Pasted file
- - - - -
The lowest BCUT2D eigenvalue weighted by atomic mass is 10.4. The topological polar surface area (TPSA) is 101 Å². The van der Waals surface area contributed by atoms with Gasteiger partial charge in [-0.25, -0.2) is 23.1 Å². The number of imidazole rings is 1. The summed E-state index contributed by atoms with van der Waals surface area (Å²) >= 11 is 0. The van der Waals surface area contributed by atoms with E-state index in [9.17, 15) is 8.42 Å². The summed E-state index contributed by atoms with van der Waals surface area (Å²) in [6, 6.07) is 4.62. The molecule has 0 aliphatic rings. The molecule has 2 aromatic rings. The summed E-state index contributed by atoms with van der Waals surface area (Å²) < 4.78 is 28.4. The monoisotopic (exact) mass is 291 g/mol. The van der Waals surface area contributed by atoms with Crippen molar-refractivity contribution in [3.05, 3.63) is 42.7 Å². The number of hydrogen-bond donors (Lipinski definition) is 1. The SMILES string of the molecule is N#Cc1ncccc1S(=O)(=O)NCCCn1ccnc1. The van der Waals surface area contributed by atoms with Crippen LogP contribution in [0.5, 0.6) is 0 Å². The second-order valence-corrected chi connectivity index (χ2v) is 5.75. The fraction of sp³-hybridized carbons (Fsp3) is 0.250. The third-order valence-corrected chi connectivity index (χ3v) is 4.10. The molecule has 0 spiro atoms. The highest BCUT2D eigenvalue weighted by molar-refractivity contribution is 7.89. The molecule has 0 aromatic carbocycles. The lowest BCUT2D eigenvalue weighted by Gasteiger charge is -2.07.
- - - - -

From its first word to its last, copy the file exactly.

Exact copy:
The lowest BCUT2D eigenvalue weighted by atomic mass is 10.4. The topological polar surface area (TPSA) is 101 Å². The van der Waals surface area contributed by atoms with Gasteiger partial charge in [-0.25, -0.2) is 23.1 Å². The number of imidazole rings is 1. The summed E-state index contributed by atoms with van der Waals surface area (Å²) >= 11 is 0. The van der Waals surface area contributed by atoms with E-state index in [9.17, 15) is 8.42 Å². The summed E-state index contributed by atoms with van der Waals surface area (Å²) in [6, 6.07) is 4.62. The molecule has 0 aliphatic rings. The molecule has 2 aromatic rings. The summed E-state index contributed by atoms with van der Waals surface area (Å²) < 4.78 is 28.4. The monoisotopic (exact) mass is 291 g/mol. The van der Waals surface area contributed by atoms with Crippen molar-refractivity contribution in [3.05, 3.63) is 42.7 Å². The number of hydrogen-bond donors (Lipinski definition) is 1. The SMILES string of the molecule is N#Cc1ncccc1S(=O)(=O)NCCCn1ccnc1. The van der Waals surface area contributed by atoms with Crippen LogP contribution in [0.5, 0.6) is 0 Å². The second-order valence-corrected chi connectivity index (χ2v) is 5.75. The fraction of sp³-hybridized carbons (Fsp3) is 0.250. The third-order valence-corrected chi connectivity index (χ3v) is 4.10. The molecule has 0 spiro atoms. The highest BCUT2D eigenvalue weighted by molar-refractivity contribution is 7.89. The molecule has 0 aromatic carbocycles. The lowest BCUT2D eigenvalue weighted by Gasteiger charge is -2.07.